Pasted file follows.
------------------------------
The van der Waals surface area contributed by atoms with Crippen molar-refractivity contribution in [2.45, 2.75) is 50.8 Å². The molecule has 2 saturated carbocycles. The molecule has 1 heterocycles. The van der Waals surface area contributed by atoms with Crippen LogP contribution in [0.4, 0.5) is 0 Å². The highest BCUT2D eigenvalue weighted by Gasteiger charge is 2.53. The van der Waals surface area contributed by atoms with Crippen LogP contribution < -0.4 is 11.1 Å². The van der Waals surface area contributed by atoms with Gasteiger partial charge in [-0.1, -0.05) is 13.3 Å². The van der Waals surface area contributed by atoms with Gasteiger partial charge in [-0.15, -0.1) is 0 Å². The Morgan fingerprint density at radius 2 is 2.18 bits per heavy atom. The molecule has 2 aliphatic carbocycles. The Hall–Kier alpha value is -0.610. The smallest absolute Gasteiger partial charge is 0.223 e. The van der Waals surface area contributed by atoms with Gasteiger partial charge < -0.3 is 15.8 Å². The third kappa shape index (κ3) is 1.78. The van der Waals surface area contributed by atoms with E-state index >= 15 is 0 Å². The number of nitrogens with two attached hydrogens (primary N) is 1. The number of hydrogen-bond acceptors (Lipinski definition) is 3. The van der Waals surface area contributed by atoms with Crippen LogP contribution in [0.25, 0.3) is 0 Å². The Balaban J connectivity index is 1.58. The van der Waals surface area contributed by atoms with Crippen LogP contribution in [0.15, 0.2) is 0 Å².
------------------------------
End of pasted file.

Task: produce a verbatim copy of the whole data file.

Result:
The van der Waals surface area contributed by atoms with Crippen molar-refractivity contribution in [2.45, 2.75) is 50.8 Å². The molecule has 2 saturated carbocycles. The molecule has 1 heterocycles. The van der Waals surface area contributed by atoms with Crippen LogP contribution in [0.4, 0.5) is 0 Å². The highest BCUT2D eigenvalue weighted by Gasteiger charge is 2.53. The van der Waals surface area contributed by atoms with Crippen LogP contribution < -0.4 is 11.1 Å². The van der Waals surface area contributed by atoms with Gasteiger partial charge in [-0.1, -0.05) is 13.3 Å². The van der Waals surface area contributed by atoms with Gasteiger partial charge in [-0.15, -0.1) is 0 Å². The Morgan fingerprint density at radius 2 is 2.18 bits per heavy atom. The molecule has 2 aliphatic carbocycles. The Hall–Kier alpha value is -0.610. The smallest absolute Gasteiger partial charge is 0.223 e. The van der Waals surface area contributed by atoms with Gasteiger partial charge < -0.3 is 15.8 Å². The third kappa shape index (κ3) is 1.78. The van der Waals surface area contributed by atoms with E-state index >= 15 is 0 Å². The number of nitrogens with two attached hydrogens (primary N) is 1. The number of hydrogen-bond acceptors (Lipinski definition) is 3. The van der Waals surface area contributed by atoms with Crippen LogP contribution in [0.25, 0.3) is 0 Å². The Balaban J connectivity index is 1.58. The van der Waals surface area contributed by atoms with Crippen LogP contribution in [0.15, 0.2) is 0 Å².